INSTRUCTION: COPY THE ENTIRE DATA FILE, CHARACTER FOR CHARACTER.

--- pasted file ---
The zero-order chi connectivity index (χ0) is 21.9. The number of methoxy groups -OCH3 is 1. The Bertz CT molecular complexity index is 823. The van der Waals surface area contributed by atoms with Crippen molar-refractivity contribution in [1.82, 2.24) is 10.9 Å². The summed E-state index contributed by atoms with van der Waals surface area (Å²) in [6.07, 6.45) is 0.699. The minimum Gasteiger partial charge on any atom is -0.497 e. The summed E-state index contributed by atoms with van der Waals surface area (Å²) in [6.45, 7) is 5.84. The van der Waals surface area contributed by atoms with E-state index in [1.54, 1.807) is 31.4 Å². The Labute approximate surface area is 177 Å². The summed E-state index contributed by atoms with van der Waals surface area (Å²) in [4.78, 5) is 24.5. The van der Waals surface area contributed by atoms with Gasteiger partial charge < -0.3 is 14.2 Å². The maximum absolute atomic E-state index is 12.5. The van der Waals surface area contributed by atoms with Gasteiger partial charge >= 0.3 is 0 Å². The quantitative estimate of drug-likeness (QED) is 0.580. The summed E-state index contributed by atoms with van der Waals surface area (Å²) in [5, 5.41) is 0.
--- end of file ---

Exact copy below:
The zero-order chi connectivity index (χ0) is 21.9. The number of methoxy groups -OCH3 is 1. The Bertz CT molecular complexity index is 823. The van der Waals surface area contributed by atoms with Crippen molar-refractivity contribution in [1.82, 2.24) is 10.9 Å². The summed E-state index contributed by atoms with van der Waals surface area (Å²) in [6.07, 6.45) is 0.699. The minimum Gasteiger partial charge on any atom is -0.497 e. The summed E-state index contributed by atoms with van der Waals surface area (Å²) in [6.45, 7) is 5.84. The van der Waals surface area contributed by atoms with E-state index in [1.54, 1.807) is 31.4 Å². The Labute approximate surface area is 177 Å². The summed E-state index contributed by atoms with van der Waals surface area (Å²) in [4.78, 5) is 24.5. The van der Waals surface area contributed by atoms with Gasteiger partial charge < -0.3 is 14.2 Å². The maximum absolute atomic E-state index is 12.5. The van der Waals surface area contributed by atoms with Gasteiger partial charge >= 0.3 is 0 Å². The quantitative estimate of drug-likeness (QED) is 0.580. The summed E-state index contributed by atoms with van der Waals surface area (Å²) in [5, 5.41) is 0.